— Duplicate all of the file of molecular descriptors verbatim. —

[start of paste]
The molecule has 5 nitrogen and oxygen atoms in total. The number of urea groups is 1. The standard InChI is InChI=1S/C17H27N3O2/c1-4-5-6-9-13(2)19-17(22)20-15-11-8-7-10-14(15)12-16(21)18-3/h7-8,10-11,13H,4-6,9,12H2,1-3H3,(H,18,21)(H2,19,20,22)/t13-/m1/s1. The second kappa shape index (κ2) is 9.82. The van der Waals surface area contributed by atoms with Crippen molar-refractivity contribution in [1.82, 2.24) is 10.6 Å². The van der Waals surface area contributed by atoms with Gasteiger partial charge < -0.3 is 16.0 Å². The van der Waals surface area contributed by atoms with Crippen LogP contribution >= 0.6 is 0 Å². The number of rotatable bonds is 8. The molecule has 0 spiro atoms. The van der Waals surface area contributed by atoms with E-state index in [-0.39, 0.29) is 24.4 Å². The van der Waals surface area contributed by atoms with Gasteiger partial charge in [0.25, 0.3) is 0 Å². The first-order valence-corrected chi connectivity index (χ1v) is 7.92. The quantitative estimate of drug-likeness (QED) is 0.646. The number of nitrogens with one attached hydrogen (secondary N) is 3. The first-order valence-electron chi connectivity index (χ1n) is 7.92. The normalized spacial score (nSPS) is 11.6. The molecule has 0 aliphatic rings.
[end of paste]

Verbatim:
The molecule has 5 nitrogen and oxygen atoms in total. The number of urea groups is 1. The standard InChI is InChI=1S/C17H27N3O2/c1-4-5-6-9-13(2)19-17(22)20-15-11-8-7-10-14(15)12-16(21)18-3/h7-8,10-11,13H,4-6,9,12H2,1-3H3,(H,18,21)(H2,19,20,22)/t13-/m1/s1. The second kappa shape index (κ2) is 9.82. The van der Waals surface area contributed by atoms with Crippen molar-refractivity contribution in [1.82, 2.24) is 10.6 Å². The van der Waals surface area contributed by atoms with Gasteiger partial charge < -0.3 is 16.0 Å². The van der Waals surface area contributed by atoms with Crippen LogP contribution >= 0.6 is 0 Å². The number of rotatable bonds is 8. The molecule has 0 spiro atoms. The van der Waals surface area contributed by atoms with E-state index in [-0.39, 0.29) is 24.4 Å². The van der Waals surface area contributed by atoms with Gasteiger partial charge in [0.25, 0.3) is 0 Å². The first-order valence-corrected chi connectivity index (χ1v) is 7.92. The quantitative estimate of drug-likeness (QED) is 0.646. The number of nitrogens with one attached hydrogen (secondary N) is 3. The first-order valence-electron chi connectivity index (χ1n) is 7.92. The normalized spacial score (nSPS) is 11.6. The molecule has 0 aliphatic rings.